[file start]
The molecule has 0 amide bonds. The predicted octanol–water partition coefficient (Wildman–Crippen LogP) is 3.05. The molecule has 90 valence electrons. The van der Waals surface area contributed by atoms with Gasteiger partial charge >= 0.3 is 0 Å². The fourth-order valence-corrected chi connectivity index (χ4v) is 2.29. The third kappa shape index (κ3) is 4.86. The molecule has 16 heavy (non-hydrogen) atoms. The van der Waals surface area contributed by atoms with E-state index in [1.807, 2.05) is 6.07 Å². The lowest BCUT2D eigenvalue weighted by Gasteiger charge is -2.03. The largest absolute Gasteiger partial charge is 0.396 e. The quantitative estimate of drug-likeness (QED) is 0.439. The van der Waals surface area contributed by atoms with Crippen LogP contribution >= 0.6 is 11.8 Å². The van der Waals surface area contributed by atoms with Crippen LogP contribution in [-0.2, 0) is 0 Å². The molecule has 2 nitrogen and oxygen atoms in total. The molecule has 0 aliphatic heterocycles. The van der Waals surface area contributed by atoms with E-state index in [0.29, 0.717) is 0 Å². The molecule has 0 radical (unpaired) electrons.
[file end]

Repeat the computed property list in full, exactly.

The molecule has 0 amide bonds. The predicted octanol–water partition coefficient (Wildman–Crippen LogP) is 3.05. The molecule has 90 valence electrons. The van der Waals surface area contributed by atoms with Gasteiger partial charge >= 0.3 is 0 Å². The fourth-order valence-corrected chi connectivity index (χ4v) is 2.29. The third kappa shape index (κ3) is 4.86. The molecule has 16 heavy (non-hydrogen) atoms. The van der Waals surface area contributed by atoms with E-state index in [1.807, 2.05) is 6.07 Å². The lowest BCUT2D eigenvalue weighted by Gasteiger charge is -2.03. The largest absolute Gasteiger partial charge is 0.396 e. The quantitative estimate of drug-likeness (QED) is 0.439. The van der Waals surface area contributed by atoms with Crippen LogP contribution >= 0.6 is 11.8 Å². The van der Waals surface area contributed by atoms with Crippen LogP contribution in [-0.2, 0) is 0 Å². The molecule has 2 nitrogen and oxygen atoms in total. The molecule has 0 aliphatic heterocycles. The van der Waals surface area contributed by atoms with E-state index in [0.29, 0.717) is 0 Å². The molecule has 0 radical (unpaired) electrons.